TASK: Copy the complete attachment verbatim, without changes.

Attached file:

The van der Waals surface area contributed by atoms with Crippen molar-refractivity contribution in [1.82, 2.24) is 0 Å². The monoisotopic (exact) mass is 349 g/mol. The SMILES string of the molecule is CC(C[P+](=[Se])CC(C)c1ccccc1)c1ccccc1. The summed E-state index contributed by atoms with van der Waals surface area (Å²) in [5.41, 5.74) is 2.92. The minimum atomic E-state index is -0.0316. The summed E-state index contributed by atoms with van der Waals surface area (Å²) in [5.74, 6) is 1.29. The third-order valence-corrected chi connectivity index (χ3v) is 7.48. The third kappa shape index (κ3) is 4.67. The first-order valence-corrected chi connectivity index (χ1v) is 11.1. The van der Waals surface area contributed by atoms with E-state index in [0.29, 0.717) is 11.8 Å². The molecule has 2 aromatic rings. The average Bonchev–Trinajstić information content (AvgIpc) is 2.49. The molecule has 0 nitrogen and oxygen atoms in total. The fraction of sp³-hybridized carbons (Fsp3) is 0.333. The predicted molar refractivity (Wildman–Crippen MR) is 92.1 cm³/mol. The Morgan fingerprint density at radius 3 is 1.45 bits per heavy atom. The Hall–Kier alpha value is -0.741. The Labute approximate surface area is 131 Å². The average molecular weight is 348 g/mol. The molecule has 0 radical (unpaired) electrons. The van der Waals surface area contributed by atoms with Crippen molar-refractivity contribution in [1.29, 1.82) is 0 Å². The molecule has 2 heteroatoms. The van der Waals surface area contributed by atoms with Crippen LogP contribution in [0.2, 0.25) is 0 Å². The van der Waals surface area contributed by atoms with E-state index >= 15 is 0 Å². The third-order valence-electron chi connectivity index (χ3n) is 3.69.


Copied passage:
The van der Waals surface area contributed by atoms with Crippen molar-refractivity contribution in [1.82, 2.24) is 0 Å². The monoisotopic (exact) mass is 349 g/mol. The SMILES string of the molecule is CC(C[P+](=[Se])CC(C)c1ccccc1)c1ccccc1. The summed E-state index contributed by atoms with van der Waals surface area (Å²) in [5.41, 5.74) is 2.92. The minimum atomic E-state index is -0.0316. The summed E-state index contributed by atoms with van der Waals surface area (Å²) in [5.74, 6) is 1.29. The third-order valence-corrected chi connectivity index (χ3v) is 7.48. The third kappa shape index (κ3) is 4.67. The first-order valence-corrected chi connectivity index (χ1v) is 11.1. The van der Waals surface area contributed by atoms with E-state index in [0.29, 0.717) is 11.8 Å². The molecule has 2 aromatic rings. The average Bonchev–Trinajstić information content (AvgIpc) is 2.49. The molecule has 0 nitrogen and oxygen atoms in total. The fraction of sp³-hybridized carbons (Fsp3) is 0.333. The predicted molar refractivity (Wildman–Crippen MR) is 92.1 cm³/mol. The Morgan fingerprint density at radius 3 is 1.45 bits per heavy atom. The Hall–Kier alpha value is -0.741. The Labute approximate surface area is 131 Å². The average molecular weight is 348 g/mol. The molecule has 0 radical (unpaired) electrons. The van der Waals surface area contributed by atoms with Crippen molar-refractivity contribution in [1.29, 1.82) is 0 Å². The molecule has 2 heteroatoms. The van der Waals surface area contributed by atoms with Crippen LogP contribution in [0.2, 0.25) is 0 Å². The van der Waals surface area contributed by atoms with E-state index >= 15 is 0 Å². The third-order valence-electron chi connectivity index (χ3n) is 3.69.